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The Whole Truth and Nothing but the Truth

Sagashus Levingston MA’09 and PhD’19 founder of Infamous Mothers LLC, left behind the suffocating ideals about how life should go and claimed her right to an extraordinary life.

Should’ve, could’ve, would’ve. Who can remember when a statement starting with one of those did any good? Sagashus Levingston MA’09 and PhD’19 founder of Infamous Mothers LLC, left behind the suffocating ideals about how life should go and claimed her right to an extraordinary life.

Essentially Levingston asked herself, “What if [she] could use everything [she] had gone through — the childhood molestation, the years of insecurity, the multiple children by multiple fathers, the addiction and alcoholism in [her] family … [her] interest in business … [her] beautiful education” to make her research the heart of her business?

Levingston earned her master’s degree in Afro American studies at UW–Madison and her PhD in English literature. Her dissertation — “Infamous Mothering or ‘Bad’ Mothers Who Do ‘Good’ Things: Theories and Images of Maternal Activism” — fueled the coffee table book Infamous Mothers. Thanks to the support of the Madison community, the Kickstarter to raise $25,000 to publish the book was a success. The book project quickly snowballed into a play of the same name, which sold out at Madison’s Bartell Theatre in November of 2018, and eventually turned into Infamous Mothers LLC — the “business with a social mission.”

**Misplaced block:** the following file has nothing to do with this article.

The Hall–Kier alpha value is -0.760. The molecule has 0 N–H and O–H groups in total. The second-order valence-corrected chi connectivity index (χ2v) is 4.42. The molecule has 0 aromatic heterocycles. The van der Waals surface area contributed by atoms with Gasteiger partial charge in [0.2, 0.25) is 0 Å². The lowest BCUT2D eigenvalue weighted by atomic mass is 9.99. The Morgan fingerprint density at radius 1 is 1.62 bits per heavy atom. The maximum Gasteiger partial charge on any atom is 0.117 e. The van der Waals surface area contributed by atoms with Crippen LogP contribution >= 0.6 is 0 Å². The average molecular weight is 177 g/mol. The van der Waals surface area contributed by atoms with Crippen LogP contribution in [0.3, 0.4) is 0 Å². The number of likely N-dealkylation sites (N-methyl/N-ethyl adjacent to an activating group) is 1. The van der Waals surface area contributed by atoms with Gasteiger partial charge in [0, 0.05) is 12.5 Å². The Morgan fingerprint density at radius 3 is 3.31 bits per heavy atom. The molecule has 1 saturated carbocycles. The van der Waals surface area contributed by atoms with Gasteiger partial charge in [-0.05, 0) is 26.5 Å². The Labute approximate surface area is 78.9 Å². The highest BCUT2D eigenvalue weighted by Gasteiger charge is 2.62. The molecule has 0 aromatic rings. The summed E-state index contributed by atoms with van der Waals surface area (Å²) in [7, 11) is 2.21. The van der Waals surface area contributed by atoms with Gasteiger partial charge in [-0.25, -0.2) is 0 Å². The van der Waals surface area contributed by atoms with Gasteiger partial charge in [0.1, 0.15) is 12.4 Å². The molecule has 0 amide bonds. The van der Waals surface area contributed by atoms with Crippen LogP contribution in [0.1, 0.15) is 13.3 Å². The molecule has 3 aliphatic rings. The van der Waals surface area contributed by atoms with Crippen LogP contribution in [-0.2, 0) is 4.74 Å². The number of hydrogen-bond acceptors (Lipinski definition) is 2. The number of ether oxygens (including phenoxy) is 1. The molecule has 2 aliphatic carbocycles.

Infamous Mothers (the book) is a collection of 20 mothers’ narratives, including that of Levingston, each encompassing the trials of the storytellers and how they have overcome or are overcoming. Levingston explains that “the book deeply resonated with a segment of the Madison population empowered by the idea that their past [which they considered shameful] could be their superpower.” Rather than omitting, for the sake of respectability politics, the struggles that made them stronger people, the work encourages all mothers to claim their infamy and speak whole truths.

Using the book, Levingston sought to fill the literary gap where academia has ignored women who “mother from the margins of society.” Many of the black women featured in the book shared feelings of unworthiness. Levingston theorizes that this sense of unworthiness partially stems from limited media representation. “Absence tells you that you don’t deserve,” she says. That —combined with the generational sense of unworthiness that gets passed down in marginalized segments of the population — can take years, if not a whole lifetime, to unravel.

Levingston chose to conclude the book with her 2017 Women’s March speech given in Madison titled “Your Privilege Will Not Protect You” and a study guide. When she gave the speech she wanted to show how marginalized women can positively fit into the public sphere, and to acknowledge all of the issues that the women present brought to light, whether or not the issues affected her personally. She did so because of her belief that “by addressing each other’s needs, we help ourselves.” Her sentiments are the same when it comes to the value of diverse alumni paying it forward to other students in need.